The Tallahassee Community Shares Suggestions for a Decrease in Violence.
Leon County Commissioner Bill Proctor hosted a community conference Thursday evening to address the recent gun violence amongst the youth.
Proctor invited local politicians, civic leaders and the Tallahassee community to Bethel A.M.E at 6 p.m.
Attorney Benjamin Crump, President of the National Bar Association, told the audience the importance of getting involved with their community.
“I argue over and over again that black lives matter, but if we don’t believe that black lives matter, how can we expect anyone else to believe that,” Crump asked the audience. “We got to stand up and teach our children that their lives matter.”
Community members participated in the open forum style-conference and made suggestions such as community policing, a parent support group, a city wide revival, the creation of youth programs, and using social media to engage with the youth.
Amidst several recommendations, the main concern was getting the community more involved with youth.
Robert Hall, a 21-year-old Army veteran, expressed how this violence issue can only be fixed by embracing troubled youth instead of ignoring them.
“This problem has to deal with us taking back the people we love,” said Hall.
Proctor thought that the audience turnout and participation was great. “It was like Easter Sunday,” Proctor said. He said that this issue of crime is what brought the crowd.
“It was the biggest crowd that ever came out for a community conversation that I’ve seen.”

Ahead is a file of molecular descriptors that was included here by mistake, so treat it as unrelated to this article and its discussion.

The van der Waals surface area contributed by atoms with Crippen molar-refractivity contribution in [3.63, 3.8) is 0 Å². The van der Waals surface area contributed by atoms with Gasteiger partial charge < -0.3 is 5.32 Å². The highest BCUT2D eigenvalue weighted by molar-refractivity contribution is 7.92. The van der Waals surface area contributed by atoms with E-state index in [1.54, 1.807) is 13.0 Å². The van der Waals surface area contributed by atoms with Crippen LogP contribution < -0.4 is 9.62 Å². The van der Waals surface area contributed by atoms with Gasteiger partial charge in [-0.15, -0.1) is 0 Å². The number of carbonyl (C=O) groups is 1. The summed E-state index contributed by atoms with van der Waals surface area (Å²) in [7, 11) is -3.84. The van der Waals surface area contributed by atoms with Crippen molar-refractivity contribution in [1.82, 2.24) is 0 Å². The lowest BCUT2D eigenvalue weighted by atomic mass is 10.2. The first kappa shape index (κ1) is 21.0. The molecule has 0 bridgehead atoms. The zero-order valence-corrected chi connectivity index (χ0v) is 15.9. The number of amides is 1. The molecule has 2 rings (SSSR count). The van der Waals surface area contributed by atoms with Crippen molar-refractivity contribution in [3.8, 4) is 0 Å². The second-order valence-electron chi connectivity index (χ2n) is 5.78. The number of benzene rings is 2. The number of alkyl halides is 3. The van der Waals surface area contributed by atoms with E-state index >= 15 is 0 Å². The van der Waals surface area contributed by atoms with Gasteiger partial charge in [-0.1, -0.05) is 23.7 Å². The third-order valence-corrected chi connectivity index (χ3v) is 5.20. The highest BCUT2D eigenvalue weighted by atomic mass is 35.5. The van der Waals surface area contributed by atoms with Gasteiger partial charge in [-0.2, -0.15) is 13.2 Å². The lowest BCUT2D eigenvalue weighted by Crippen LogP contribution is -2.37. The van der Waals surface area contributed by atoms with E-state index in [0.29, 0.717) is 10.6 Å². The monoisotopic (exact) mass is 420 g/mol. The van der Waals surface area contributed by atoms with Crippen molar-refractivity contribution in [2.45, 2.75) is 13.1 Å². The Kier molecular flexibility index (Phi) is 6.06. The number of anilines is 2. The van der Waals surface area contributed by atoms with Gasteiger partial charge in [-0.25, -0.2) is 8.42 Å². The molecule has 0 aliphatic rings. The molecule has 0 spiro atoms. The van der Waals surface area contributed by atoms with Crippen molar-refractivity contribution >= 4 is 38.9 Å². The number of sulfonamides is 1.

Earlier in the meeting, Leon County Commissioner Nick Maddox encouraged the audience to speak “power to the truth”. He later explained that sometimes political agendas get in the way of the real issues of the community.
“A lot of times in meeting like this, you get into a room like this, and there is a political agenda, there’s a purpose,” Maddox said. “ The anger in the room and the truth never comes out .”
Maddox, however, is glad that the unheard voices of Tallahassee got a chance to share their insight. “This was their opportunity to get a chance to say what they want to say and I’m glad that they did.”
Even though unheard voices were heard, many of their frustrations come from letting these issues die down after a couple of months. Frances Willis, the aunt of Rashard Morrell, who was shot and killed in 2011, said that she is willing to help out, but there has to be a consistency with the movement.
“I really want to be a part of something that’s really going to work,” Willis said. “I’m here tonight because I really want to be a part of a move that’s going to move.”
The next community conference is scheduled for Thursday, July 9. The time and location will be announced later.